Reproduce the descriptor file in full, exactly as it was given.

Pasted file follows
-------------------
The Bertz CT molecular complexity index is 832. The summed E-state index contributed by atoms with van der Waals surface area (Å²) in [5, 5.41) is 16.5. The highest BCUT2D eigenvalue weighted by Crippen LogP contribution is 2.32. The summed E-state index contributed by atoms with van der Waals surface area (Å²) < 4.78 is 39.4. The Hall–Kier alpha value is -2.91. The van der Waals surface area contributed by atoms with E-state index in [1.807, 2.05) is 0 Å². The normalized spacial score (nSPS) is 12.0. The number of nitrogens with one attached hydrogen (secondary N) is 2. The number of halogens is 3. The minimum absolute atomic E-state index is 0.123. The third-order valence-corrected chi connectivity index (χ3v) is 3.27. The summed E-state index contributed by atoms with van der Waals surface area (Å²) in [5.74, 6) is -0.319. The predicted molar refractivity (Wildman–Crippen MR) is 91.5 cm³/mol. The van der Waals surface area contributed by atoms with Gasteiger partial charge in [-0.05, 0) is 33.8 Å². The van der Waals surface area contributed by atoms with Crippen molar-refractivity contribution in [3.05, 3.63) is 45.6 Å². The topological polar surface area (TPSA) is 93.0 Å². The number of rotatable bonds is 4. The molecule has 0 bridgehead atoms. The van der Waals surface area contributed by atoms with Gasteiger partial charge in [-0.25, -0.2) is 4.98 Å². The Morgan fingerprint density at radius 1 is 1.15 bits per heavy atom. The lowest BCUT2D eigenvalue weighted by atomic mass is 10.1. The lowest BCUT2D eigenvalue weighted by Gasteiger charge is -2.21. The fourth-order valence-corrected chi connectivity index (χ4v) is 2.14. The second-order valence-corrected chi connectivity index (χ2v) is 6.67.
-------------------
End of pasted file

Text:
The Bertz CT molecular complexity index is 832. The summed E-state index contributed by atoms with van der Waals surface area (Å²) in [5, 5.41) is 16.5. The highest BCUT2D eigenvalue weighted by Crippen LogP contribution is 2.32. The summed E-state index contributed by atoms with van der Waals surface area (Å²) < 4.78 is 39.4. The Hall–Kier alpha value is -2.91. The van der Waals surface area contributed by atoms with E-state index in [1.807, 2.05) is 0 Å². The normalized spacial score (nSPS) is 12.0. The number of nitrogens with one attached hydrogen (secondary N) is 2. The number of halogens is 3. The minimum absolute atomic E-state index is 0.123. The third-order valence-corrected chi connectivity index (χ3v) is 3.27. The summed E-state index contributed by atoms with van der Waals surface area (Å²) in [5.74, 6) is -0.319. The predicted molar refractivity (Wildman–Crippen MR) is 91.5 cm³/mol. The van der Waals surface area contributed by atoms with Gasteiger partial charge in [-0.05, 0) is 33.8 Å². The van der Waals surface area contributed by atoms with Crippen molar-refractivity contribution in [3.05, 3.63) is 45.6 Å². The topological polar surface area (TPSA) is 93.0 Å². The number of rotatable bonds is 4. The molecule has 0 bridgehead atoms. The van der Waals surface area contributed by atoms with Gasteiger partial charge in [-0.25, -0.2) is 4.98 Å². The Morgan fingerprint density at radius 1 is 1.15 bits per heavy atom. The lowest BCUT2D eigenvalue weighted by atomic mass is 10.1. The lowest BCUT2D eigenvalue weighted by Gasteiger charge is -2.21. The fourth-order valence-corrected chi connectivity index (χ4v) is 2.14. The second-order valence-corrected chi connectivity index (χ2v) is 6.67.